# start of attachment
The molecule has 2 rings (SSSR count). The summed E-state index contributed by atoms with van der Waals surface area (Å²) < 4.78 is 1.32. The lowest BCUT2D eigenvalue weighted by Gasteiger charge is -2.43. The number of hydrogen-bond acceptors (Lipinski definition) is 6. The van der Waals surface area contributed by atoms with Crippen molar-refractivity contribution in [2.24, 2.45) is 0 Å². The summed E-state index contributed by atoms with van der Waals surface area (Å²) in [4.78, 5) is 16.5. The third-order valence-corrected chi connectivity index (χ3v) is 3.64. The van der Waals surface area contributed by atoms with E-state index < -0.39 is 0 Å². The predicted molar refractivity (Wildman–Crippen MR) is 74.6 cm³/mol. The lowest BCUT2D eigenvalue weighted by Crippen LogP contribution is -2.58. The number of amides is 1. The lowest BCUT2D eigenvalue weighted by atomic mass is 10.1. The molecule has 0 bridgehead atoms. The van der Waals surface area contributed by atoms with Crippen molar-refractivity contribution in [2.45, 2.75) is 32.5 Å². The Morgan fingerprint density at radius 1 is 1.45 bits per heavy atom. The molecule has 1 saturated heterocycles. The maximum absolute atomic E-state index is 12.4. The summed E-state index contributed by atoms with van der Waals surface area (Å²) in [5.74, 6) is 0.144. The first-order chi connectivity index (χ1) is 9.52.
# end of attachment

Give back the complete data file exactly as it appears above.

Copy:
The molecule has 2 rings (SSSR count). The summed E-state index contributed by atoms with van der Waals surface area (Å²) < 4.78 is 1.32. The lowest BCUT2D eigenvalue weighted by Gasteiger charge is -2.43. The number of hydrogen-bond acceptors (Lipinski definition) is 6. The van der Waals surface area contributed by atoms with Crippen molar-refractivity contribution in [2.24, 2.45) is 0 Å². The summed E-state index contributed by atoms with van der Waals surface area (Å²) in [4.78, 5) is 16.5. The third-order valence-corrected chi connectivity index (χ3v) is 3.64. The van der Waals surface area contributed by atoms with E-state index < -0.39 is 0 Å². The predicted molar refractivity (Wildman–Crippen MR) is 74.6 cm³/mol. The lowest BCUT2D eigenvalue weighted by Crippen LogP contribution is -2.58. The number of amides is 1. The lowest BCUT2D eigenvalue weighted by atomic mass is 10.1. The molecule has 0 bridgehead atoms. The van der Waals surface area contributed by atoms with Crippen molar-refractivity contribution in [2.45, 2.75) is 32.5 Å². The Morgan fingerprint density at radius 1 is 1.45 bits per heavy atom. The molecule has 1 saturated heterocycles. The maximum absolute atomic E-state index is 12.4. The summed E-state index contributed by atoms with van der Waals surface area (Å²) in [5.74, 6) is 0.144. The first-order chi connectivity index (χ1) is 9.52.